The solar orbital forces that drive sunspot, ocean and climate cycles are massive. I’m really interested in how your going to prove a harmless trace gas will overwhelm them and break these cycles. Literally move the sun and planets in the sky. You know all that Orbital Angular Momentum stuff.

          There’s likely no debate as you far as you can see Jeremy simply because you refuse to examine the data. The empirical evidence simply does not support the AGW theory. It does however fit with the natural cycles of the sun.

          Tell me if it were proven Climate Change is Natural would you still think it’s a “Problem” we could solve?

          1. Amirlach – you do tend to jump about a bit.

            Which one of these do you actually ‘believe’: –

            [a] the oceans are cooling and
            [b] the Thames Freezes over?

            and for you, is ‘the market’ going to be relevant [and if so how?] to any of the at least four possible answers to the two questions you’ve thrown up . . . ?

          2. Not to solve, no, but we’d still need every adaptation going. What are you doing to adapt to a drier, warmer world?

            And DDT was never banned for malaria control, just for agricultural use. When I was a child in Madagascar you could still get your house sprayed under a World Bank-funded disease control programme. That was the 80s, after the supposed DDT ban. Look it up.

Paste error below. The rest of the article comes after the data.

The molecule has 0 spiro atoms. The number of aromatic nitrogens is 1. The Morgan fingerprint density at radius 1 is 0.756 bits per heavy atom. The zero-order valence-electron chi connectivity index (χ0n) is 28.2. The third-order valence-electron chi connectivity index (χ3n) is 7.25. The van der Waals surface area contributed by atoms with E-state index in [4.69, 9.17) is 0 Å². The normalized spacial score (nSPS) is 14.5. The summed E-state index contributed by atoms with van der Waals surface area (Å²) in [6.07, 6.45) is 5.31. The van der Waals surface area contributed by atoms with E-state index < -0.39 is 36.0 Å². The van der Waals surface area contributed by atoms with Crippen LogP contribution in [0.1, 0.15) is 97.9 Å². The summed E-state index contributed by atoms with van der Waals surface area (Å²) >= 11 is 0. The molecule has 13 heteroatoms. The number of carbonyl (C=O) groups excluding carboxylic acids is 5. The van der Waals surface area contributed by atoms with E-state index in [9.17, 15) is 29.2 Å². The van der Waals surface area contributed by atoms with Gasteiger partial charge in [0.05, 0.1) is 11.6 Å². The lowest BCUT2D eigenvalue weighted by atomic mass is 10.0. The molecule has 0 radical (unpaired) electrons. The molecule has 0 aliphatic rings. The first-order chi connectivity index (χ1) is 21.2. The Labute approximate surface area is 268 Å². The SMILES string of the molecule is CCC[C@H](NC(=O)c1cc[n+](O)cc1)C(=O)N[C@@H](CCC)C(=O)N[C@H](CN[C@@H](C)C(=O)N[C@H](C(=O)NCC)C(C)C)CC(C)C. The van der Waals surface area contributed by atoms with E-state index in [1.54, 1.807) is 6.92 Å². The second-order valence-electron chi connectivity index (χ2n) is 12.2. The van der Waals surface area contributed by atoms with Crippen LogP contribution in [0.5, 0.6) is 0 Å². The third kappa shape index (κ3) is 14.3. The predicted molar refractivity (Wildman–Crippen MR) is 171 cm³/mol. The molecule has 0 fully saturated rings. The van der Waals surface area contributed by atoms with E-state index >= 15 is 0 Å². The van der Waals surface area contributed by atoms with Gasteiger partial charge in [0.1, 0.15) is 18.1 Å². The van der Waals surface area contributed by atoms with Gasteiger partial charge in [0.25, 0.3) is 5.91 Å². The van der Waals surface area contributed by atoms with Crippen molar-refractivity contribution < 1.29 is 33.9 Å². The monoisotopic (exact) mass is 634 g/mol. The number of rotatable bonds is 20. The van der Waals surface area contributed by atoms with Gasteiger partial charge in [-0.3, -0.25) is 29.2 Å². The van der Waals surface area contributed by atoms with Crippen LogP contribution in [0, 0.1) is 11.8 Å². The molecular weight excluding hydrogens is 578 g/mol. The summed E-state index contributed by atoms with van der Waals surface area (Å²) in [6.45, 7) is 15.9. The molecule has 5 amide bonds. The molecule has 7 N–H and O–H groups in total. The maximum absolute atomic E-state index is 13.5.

3. The issue is no longer a question of philosophy but of physical limits. So to those who agree with such views: think what you like about what “should” happen as this is an opinion about what “will” happen. If you’re right then the limits won’t be reached and nothing will change. If we’re right it will translate into limits to growth not in political policy way but in a practical we won’t grow way.

            If you care about freedom and small government, then carry on as you propose. If we’re right and the crisis unfolds, then you’ll see big government as we do in war as that will be the only way to stabilise the economy and society. So arguing against government intervention now (e.g. against carbon pricing) will result in big government intervention later.

            Freedom is always restricted. e.g. freedom to kill, freedom to rob, freedom to break contracts. There is no such thing as unfettered freedom, which I believe you are implying in your market argument. We just need to decide what limits create the best conditions for people to flourish. Protecting freedom now is about keeping society stable and that means restricting the right to pollute.